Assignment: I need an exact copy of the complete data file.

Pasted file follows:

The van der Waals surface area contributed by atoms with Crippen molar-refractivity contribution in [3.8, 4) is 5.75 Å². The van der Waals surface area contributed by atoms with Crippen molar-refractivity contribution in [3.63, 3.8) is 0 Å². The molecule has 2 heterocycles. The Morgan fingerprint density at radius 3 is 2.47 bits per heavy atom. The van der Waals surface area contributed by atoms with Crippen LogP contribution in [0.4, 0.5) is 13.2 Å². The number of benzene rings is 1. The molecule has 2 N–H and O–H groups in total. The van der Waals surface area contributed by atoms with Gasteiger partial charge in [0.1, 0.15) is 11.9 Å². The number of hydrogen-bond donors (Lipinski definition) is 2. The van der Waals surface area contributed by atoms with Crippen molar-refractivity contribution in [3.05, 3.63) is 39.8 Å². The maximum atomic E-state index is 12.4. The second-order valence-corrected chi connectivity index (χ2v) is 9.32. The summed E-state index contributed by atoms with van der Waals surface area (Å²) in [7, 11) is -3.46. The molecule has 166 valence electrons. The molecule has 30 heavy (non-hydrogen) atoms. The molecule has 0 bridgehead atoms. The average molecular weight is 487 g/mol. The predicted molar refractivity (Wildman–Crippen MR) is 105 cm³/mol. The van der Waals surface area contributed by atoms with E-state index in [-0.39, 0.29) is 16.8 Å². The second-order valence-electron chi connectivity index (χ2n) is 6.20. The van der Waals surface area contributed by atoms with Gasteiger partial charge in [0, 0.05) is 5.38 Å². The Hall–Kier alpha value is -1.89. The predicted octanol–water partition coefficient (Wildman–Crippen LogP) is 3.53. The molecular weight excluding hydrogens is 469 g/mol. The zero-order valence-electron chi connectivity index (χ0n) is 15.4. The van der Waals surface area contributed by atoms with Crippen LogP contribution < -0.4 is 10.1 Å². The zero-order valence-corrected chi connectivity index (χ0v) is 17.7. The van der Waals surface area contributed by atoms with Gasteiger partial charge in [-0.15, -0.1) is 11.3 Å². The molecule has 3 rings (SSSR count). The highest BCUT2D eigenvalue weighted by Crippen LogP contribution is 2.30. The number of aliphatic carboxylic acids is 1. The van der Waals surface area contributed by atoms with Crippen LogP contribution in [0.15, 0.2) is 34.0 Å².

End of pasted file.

The van der Waals surface area contributed by atoms with Crippen molar-refractivity contribution in [3.8, 4) is 5.75 Å². The van der Waals surface area contributed by atoms with Crippen molar-refractivity contribution in [3.63, 3.8) is 0 Å². The molecule has 2 heterocycles. The Morgan fingerprint density at radius 3 is 2.47 bits per heavy atom. The van der Waals surface area contributed by atoms with Crippen LogP contribution in [0.4, 0.5) is 13.2 Å². The number of benzene rings is 1. The molecule has 2 N–H and O–H groups in total. The van der Waals surface area contributed by atoms with Gasteiger partial charge in [0.1, 0.15) is 11.9 Å². The number of hydrogen-bond donors (Lipinski definition) is 2. The van der Waals surface area contributed by atoms with Crippen molar-refractivity contribution in [3.05, 3.63) is 39.8 Å². The maximum atomic E-state index is 12.4. The second-order valence-corrected chi connectivity index (χ2v) is 9.32. The summed E-state index contributed by atoms with van der Waals surface area (Å²) in [7, 11) is -3.46. The molecule has 166 valence electrons. The molecule has 30 heavy (non-hydrogen) atoms. The molecule has 0 bridgehead atoms. The average molecular weight is 487 g/mol. The predicted molar refractivity (Wildman–Crippen MR) is 105 cm³/mol. The van der Waals surface area contributed by atoms with E-state index in [-0.39, 0.29) is 16.8 Å². The second-order valence-electron chi connectivity index (χ2n) is 6.20. The van der Waals surface area contributed by atoms with Gasteiger partial charge in [0, 0.05) is 5.38 Å². The Hall–Kier alpha value is -1.89. The predicted octanol–water partition coefficient (Wildman–Crippen LogP) is 3.53. The molecular weight excluding hydrogens is 469 g/mol. The zero-order valence-electron chi connectivity index (χ0n) is 15.4. The van der Waals surface area contributed by atoms with Crippen LogP contribution < -0.4 is 10.1 Å². The zero-order valence-corrected chi connectivity index (χ0v) is 17.7. The van der Waals surface area contributed by atoms with Gasteiger partial charge in [-0.15, -0.1) is 11.3 Å². The molecule has 3 rings (SSSR count). The highest BCUT2D eigenvalue weighted by Crippen LogP contribution is 2.30. The number of aliphatic carboxylic acids is 1. The van der Waals surface area contributed by atoms with Crippen LogP contribution in [0.15, 0.2) is 34.0 Å².